NEW YORK (MainStreet) – Retailers and service providers today are increasingly willing – and even expecting – customers to negotiate prices on products, and experts say that even includes your local hair salon, dry cleaning establishment and favorite restaurant.
There has been some recent growth in retail sales in the U.S., but not nearly enough for shops, restaurants and other service providers to take any chances on losing customers. According to the Commerce Department, retail sales remained virtually unchanged in August 2011. Even when you exclude auto sales for the month, retail sales were only up 0.1% in August – hardly enough for economists, or consumers for that matter, to put on their rose-colored glasses.
- Your Local Mall Is Dying, and Back-to-School Shopping Won't Save It
- Telemarketers Still Call Us, and Other Top Consumer Complaints of 2013
- Target Heir Has 56,000 Custom Dresses for You Online
- Less Fertile Roosters Mean Higher Chicken Prices
- Last Year's Fashion Gets Second Life, and Seller Get the Rewards
Along with employment numbers and housing sales, retail sales are one of the key metrics for measuring consumer sentiment. When retail sales are down or flat, as they are now, consumers tend to snap their pocketbooks and wallets shut. So it’s up to retailers to get creative to get consumers back to the checkout counters.
One way that retailers are doing just that is to wink, nod, and otherwise let consumers know that they are willing to negotiate price to get their business.
Negotiating prices has long been the bane of retailers in our country, and often used mostly by fruit and vegetable stand purveyors or flea market vendors. But now all kinds of stores and shops are getting into the act, according to Charles Lankau, a business professor and expert in negotiation at Wake Forest University.
Lankau says that retailers are simply responding to reality on the ground – that consumers hold the cards right now and can get as assertive as they want to get the price they want.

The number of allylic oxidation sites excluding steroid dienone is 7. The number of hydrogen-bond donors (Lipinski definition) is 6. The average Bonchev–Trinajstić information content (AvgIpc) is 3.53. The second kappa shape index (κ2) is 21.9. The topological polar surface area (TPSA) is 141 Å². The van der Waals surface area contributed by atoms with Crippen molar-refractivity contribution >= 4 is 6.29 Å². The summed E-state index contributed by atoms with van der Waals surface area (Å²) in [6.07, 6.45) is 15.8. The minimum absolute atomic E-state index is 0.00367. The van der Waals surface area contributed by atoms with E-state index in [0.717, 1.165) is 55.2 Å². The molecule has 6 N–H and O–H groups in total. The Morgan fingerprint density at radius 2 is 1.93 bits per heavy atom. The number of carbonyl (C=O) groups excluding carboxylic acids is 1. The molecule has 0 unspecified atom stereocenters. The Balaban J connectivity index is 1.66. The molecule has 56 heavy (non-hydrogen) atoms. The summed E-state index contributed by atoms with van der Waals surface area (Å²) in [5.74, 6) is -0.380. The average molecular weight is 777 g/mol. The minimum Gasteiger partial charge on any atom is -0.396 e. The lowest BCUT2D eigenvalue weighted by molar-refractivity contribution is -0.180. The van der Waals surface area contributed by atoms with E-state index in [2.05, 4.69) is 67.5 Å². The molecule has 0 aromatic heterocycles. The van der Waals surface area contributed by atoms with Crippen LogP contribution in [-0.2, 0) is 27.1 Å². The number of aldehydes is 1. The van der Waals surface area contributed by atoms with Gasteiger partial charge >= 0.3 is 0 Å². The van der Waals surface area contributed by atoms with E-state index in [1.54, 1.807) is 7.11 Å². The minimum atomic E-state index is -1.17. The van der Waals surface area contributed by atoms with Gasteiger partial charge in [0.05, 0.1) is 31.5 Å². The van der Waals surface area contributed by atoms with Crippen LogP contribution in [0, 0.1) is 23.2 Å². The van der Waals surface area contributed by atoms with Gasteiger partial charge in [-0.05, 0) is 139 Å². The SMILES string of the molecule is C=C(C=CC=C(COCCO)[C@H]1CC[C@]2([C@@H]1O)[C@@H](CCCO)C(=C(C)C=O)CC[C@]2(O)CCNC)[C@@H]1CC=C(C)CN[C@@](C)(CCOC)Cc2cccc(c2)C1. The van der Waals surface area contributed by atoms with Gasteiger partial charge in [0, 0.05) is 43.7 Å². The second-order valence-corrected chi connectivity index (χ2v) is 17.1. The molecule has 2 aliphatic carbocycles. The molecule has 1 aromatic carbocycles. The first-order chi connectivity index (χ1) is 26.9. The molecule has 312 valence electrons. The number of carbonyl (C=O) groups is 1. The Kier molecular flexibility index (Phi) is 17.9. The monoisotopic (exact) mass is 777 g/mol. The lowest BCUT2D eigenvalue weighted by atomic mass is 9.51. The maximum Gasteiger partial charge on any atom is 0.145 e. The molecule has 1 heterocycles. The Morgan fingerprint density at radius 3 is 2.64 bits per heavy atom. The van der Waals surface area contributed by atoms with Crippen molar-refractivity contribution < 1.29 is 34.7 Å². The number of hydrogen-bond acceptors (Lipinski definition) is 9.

“As a consumer in today’s economy, people need to ask themselves, ‘Am I about to spend some money?’ If the answer is ‘yes,’ negotiating is almost always appropriate,” he says. “Price, terms, perks or extras — most of the time they are there if you just ask.”
So how should consumers go about it? Lankau offers the following tips:
- Always negotiate. Bargaining is one of many valuable budget-stretching tools available. Use it.
- Visualize a bargain. Think of how good it will feel if you get something for your efforts. Even if you are successful, it’s a win-win situation. In most cases, the seller will still be making a profit.
- It’s OK to personalize the sale. Choose your words carefully to reach the emotional side of the person you are dealing with. For example: “I’m just not sure I can afford this. Can you do any better?”
- Practice being assertive about price. Just like in sales, keep trying and your technique will improve.
- Keep score on your negotiating performance. Keep a notecard and jot down every time you purchase an item for less than the asking price. It adds up! Seeing your savings grow is a great motivator.
For far too long consumers have hobbled themselves in retail negotiations – mainly by not negotiating at all. But those days are over, and no goods or services are beyond the reach of a good discussion.
In fact, no purchase is too small for negotiating, Lankau says. “My mother never hesitated to point out a flaw, if there was one, in a blouse or sweater, and she almost always received at least a 10% discount.”
That seems to be the going rate – and in this lousy economy, the going rate is getting better all the time.
It doesn't matter if you're new to haggling or a veteran - if you follow MainStreet's guide on How to Negotiate Anything, you're likely to have some cash coming to you!